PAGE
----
- Paperback: 304 pages
- Publisher: Samuel French Trade; New Ed edition (1 April 1990)
- Language: English
- ISBN-10: 0573606064
- ISBN-13: 978-0573606069
- Product Dimensions: 2.5 x 15.2 x 22.9 cm
- Average Customer Review: 3.0 out of 5 stars See all reviews (3 customer reviews)
- Amazon Bestsellers Rank: 5,101,392 in Books (See Top 100 in Books)
Skywalking: The Life and Films of George Lucas Paperback – 1 Apr 1990
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About the Author
Dale Pollock is president of Peak Productions and a successful producer of twelve feature films (which have received four Academy Award nominations). A former film critic for Daily Variety and chief film reporter for the Los Angeles Times, he lives in Los Angeles. --This text refers to an out of print or unavailable edition of this title.
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Top Customer Reviews
actually ends in 83
with an extra chapter shoe horned on the end full of erroneous information
about the prequels that was either inaccurate or changed.
The rest of the text is definitely not updated.The author and Lucas talk about a distant far off day when film-makers will be able to use computers to create landscapes and images cheaper than actually building a set.
if you dont mind how dated most of the information is then this is a OK book for any star wars fan
Where it is okay, it's mostly probably accidental: how only a rather indulged little JD like Lucas could wind up making movies like 'Star Wars'. No Englishman could have pulled it off, that's for certain. It's all about time, place, family circumstances, early tastes for comic books etc. etc. Who could we offer? Michael Reeves? Kingsley Amis said years ago there were certain things only the Americans could do properly: play jazz, make westerns and animated cartoons, for example. So, yes, Lucas is some kind of genius - certainly more to my taste than, say, Picasso, but not in the same league as Louis Armstrong. The movies themselves are mostly crap - though not as bad as something like 'The X-Files' - but you get the feeling Lucas knows they're crap. They're also - needless to say - entertaining - in the way that Abbott and Costello are entertaining. Nothing much wrong with that - until you start watching Laurel and Hardy, Keaton, Chaplin or Harold Lloyd all over again.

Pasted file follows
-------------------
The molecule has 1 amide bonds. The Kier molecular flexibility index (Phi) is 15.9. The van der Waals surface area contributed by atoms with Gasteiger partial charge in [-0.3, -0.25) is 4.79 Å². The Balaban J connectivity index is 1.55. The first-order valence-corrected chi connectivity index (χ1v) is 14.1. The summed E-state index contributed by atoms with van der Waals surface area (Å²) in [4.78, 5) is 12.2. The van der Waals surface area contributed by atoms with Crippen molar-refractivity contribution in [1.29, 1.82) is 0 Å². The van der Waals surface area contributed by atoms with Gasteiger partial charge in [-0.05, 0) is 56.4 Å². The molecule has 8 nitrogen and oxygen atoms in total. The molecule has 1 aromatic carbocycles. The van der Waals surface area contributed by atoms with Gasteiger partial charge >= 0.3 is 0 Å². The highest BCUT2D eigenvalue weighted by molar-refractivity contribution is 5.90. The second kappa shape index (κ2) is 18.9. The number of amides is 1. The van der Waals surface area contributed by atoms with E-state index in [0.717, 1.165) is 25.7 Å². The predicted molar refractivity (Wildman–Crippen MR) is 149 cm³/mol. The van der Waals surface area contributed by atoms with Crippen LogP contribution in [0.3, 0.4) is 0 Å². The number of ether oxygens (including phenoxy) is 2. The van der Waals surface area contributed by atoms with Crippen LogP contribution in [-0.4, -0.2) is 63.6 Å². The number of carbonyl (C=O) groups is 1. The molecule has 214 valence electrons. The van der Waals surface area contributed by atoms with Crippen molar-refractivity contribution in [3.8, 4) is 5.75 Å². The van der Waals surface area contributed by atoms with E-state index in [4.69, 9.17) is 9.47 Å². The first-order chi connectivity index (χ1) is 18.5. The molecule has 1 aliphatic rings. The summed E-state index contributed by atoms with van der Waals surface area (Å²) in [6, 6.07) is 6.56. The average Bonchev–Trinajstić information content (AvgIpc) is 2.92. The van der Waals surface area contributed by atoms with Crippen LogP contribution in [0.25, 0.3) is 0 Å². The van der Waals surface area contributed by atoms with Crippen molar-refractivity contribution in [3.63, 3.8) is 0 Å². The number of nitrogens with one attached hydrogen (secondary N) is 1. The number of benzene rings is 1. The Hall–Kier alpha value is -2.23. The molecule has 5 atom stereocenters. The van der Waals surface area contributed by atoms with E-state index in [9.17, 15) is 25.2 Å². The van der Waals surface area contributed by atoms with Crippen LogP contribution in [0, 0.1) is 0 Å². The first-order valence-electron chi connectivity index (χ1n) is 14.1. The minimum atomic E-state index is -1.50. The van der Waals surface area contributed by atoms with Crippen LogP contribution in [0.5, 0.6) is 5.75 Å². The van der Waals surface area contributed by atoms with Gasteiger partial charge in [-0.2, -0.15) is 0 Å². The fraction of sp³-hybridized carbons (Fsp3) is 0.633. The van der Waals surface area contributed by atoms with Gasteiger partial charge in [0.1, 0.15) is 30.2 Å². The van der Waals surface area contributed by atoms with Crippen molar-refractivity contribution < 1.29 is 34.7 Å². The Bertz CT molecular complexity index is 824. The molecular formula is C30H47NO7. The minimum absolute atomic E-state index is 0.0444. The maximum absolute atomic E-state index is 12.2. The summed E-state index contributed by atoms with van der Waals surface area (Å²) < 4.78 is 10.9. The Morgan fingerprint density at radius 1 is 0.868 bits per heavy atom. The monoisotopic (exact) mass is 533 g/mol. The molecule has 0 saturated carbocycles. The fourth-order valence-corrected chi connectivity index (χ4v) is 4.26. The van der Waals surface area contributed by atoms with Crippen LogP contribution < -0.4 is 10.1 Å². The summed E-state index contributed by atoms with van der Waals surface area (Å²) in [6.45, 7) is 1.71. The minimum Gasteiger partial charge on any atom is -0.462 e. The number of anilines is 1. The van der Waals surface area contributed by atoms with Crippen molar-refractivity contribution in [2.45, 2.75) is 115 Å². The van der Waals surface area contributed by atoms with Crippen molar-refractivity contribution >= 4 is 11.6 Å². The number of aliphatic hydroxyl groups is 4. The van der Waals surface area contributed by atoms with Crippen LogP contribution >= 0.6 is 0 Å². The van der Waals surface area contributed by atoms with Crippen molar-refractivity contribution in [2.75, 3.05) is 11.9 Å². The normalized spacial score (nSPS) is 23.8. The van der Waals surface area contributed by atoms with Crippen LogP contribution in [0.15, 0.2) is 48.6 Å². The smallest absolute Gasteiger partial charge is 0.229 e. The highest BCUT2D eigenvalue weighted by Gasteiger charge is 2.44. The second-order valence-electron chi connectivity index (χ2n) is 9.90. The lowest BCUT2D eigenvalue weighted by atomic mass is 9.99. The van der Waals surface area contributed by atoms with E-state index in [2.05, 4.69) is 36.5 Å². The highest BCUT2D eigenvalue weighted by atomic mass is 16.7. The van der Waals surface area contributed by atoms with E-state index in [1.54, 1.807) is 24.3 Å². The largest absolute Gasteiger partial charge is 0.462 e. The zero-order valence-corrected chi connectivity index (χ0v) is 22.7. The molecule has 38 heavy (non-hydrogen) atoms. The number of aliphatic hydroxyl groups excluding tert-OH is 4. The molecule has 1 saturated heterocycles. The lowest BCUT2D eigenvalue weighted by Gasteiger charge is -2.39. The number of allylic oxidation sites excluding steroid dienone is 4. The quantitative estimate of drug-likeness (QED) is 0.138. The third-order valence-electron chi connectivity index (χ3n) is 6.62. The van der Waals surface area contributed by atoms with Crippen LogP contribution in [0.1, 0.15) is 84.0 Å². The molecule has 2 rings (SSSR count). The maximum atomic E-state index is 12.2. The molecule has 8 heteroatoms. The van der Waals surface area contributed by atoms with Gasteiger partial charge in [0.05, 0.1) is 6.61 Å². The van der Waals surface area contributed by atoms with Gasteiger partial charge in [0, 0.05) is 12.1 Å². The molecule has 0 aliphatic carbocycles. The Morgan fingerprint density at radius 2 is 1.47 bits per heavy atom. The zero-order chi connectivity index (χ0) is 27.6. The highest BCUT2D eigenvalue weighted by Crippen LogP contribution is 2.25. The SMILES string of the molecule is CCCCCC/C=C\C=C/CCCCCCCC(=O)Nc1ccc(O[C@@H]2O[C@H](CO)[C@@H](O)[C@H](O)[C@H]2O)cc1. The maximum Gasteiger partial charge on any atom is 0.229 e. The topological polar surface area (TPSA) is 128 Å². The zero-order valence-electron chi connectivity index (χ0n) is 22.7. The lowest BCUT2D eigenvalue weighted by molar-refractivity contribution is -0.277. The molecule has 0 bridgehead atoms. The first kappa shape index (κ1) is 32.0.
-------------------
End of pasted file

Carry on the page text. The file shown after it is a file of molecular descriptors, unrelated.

The majority of 'science fiction' movies are, unfortunately, either junk or overrated - like 'Forbidden Planet'. I prefer the junk, just like I prefer a cheeseburger and large fries over quiche and salad. Give me 'Earth Versus The Flying Saucers' over 'The Day The Earth Stood Still' any day of the week. Martians kick butt - yay!
Most Helpful Customer Reviews on Amazon.com (beta)
The most packed sections deal with American Graffiti and A New Hope, and again, the information is fantastic - especially the details on the two years of drafts for ANH. Raiders and Empire definitely could have been given more, but at that point, Lucas was more of a hands off producer, and in many ways, they don't add to the story.
So why four stars? As you hit the 3/4 mark, you suddenly begin to wonder how the book is going to fill up its remaining quarter, since you're up to Jedi in the history. What follows is a really painful to read character analysis of George Lucas that literally tries to analyze him down to an atomic level. It's wildly bipolar - you'll regularly come across sentences like "Lucas is one of the greatest producers in the world - but many think him a subpar director, and a bad husband." Also, it gets REALLY, REALLY gossipy, with just about everyone coming out of the woodwork to criticize him over anything, and then letting Lucas respond. I'm all for the behind the scenes stuff, especially when it's revealing, but this just feels exploitative. And it goes on, and on, and on, and on...
Then you hit the last chapter, cobbled together from what the author has read about the Phantom Menace's production (he clearly wasn't allowed within ten miles of George Lucas after the first publication), and it's laughable. These last two chapters, about 1/4th of the book, are terrible.
BUT! It's absolutely worth reading for the first 3/4ths for a great portrait of Lucas. Just stop reading when it starts getting stupid.